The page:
By Sally Murrer and Douglas Whitbread

An eccentric dad has revealed how he turned a Henry vacuum cleaner into a mini ride-on motorbike.

Systems engineer Allan Gallop, 35, worked with a team of enthusiasts to fit the broken appliance with a two-stroke 50cc engine, handlebars and new wheels.

And the retrofitted machine can now achieve a top speed of 28mph – with hilarious footage showing a rider taking it for a spin along a stretch of tarmac.



But the inventor joked that the converted appliance – dubbed ‘Henry Hoofer’ – still handles like a household cleaner around the corners.

Allan, a dad-of-three, said: “Almost all the parts are recycled junk, with the exception being the braking system and tyres.

“The top speed is currently unknown as no one has been brave enough to find out yet.

“In theory, it should be around 28mph – but unfortunately he still handles corners as poorly as he did as a hoover.”

Allan, from Milton Keynes, Bucks., said he had struck upon the bizarre idea with members of a local charity group, called Men in Sheds MK.

The members, many of whom are retired, fabricate individual and collective projects, using wood, metal and electronics at a workshop.

And Allan said they had been speculating about what to bring to a national gathering of inventors when they struck upon the idea of converting the hoovers.

He said: “I’m not sure who came up with motorised Henry Hoovers but it was an instant win of an idea. My brain immediately leapt to ‘put an engine in it’.

“One of our members managed to secure around six broken Henry hoovers and when they arrived I realised that not only would a 50cc pocket bike engine fit but it could be rideable.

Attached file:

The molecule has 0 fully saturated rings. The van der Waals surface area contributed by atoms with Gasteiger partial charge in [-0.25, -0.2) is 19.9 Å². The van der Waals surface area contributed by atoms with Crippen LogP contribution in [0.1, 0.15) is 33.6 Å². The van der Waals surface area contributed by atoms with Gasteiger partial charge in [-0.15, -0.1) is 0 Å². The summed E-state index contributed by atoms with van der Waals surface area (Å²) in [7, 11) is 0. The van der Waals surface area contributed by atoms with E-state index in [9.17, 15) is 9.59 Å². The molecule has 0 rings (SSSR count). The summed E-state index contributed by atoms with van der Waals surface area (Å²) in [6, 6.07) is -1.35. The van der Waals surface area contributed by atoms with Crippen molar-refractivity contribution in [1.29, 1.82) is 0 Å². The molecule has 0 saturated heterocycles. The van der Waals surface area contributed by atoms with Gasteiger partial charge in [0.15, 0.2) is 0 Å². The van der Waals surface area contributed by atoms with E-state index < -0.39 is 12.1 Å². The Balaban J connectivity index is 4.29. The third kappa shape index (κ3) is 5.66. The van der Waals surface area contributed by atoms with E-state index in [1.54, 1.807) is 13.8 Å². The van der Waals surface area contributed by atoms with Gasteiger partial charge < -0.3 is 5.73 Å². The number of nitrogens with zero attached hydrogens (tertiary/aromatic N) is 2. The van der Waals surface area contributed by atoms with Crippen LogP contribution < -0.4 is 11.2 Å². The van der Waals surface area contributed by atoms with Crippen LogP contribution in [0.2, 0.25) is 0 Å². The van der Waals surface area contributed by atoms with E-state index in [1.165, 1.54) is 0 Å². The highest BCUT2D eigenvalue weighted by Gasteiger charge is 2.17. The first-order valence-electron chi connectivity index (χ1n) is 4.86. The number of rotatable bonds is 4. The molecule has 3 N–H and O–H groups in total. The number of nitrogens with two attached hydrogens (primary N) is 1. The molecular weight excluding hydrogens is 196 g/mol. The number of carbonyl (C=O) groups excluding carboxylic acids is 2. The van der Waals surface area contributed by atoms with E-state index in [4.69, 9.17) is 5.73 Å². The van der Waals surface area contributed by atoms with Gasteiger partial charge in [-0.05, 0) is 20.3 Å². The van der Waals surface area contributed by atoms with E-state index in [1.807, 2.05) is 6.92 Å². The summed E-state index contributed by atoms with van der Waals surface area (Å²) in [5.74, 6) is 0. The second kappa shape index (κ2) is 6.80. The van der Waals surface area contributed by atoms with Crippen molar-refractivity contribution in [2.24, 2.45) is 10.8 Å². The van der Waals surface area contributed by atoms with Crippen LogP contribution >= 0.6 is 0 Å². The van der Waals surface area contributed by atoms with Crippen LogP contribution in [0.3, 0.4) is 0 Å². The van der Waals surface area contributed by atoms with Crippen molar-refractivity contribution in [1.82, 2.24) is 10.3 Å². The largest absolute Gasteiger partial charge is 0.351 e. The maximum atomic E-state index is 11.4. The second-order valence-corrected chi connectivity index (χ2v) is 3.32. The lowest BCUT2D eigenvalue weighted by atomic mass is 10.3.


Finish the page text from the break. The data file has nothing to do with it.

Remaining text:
“The work began in earnest by stripping down the Henry to just the outer shell and cutting away most of the bottom and internal support structure to take measurements.

“I knew it would be a tight fit but on paper, it all worked out, so I began creating a frame from steel angle to mount the engine, steering and drivetrain.”

Photo detailing the construction of Allan Gallop’s ride on Henry. (Pix via SWNS)
Systems engineer Allan Gallop, 35, worked with a team of enthusiasts to fit the broken appliance with a two-stroke 50cc engine, handlebars and new wheels. (Pix via SWNS)

Allan said the hardest part of the design process was trying to fit the axle to the back of the hoover, which could support a set wheels.

He said: “The biggest struggle with the build was the rear axle – it’s 10mm diameter as that was the only size I could find pillow blocks in that also fitted the frame

“I was very fortunate that the shed had recently received a large lathe and milling machine as a donation and a fellow member was a retired machine shop teacher.

“Between us, we managed to design and fabricate custom flanges and hubs to hold bolt the wheels, sprocket and brakes to with a high level of precision.”

Allan said the machine cost very little to produce as most of the parts had been collected from junk and other recycled materials.

But he said if each component was purchased new, the motorised cleaners would cost around £400 to make.

The prototype was finally completed early this year, and after Allan posted videos of the hoover on TikTok, it received half a million views.

He added: “Well, it’s funny, isn’t it? I expected people to say ‘Look at this nutter riding a Henry Hoover

“But before I knew it the video had hit a million views! Suddenly I find people talking about it.

“I’m ecstatic at the popularity Henry has gathered because it brings some joy into the world, and that’s what is really important.”

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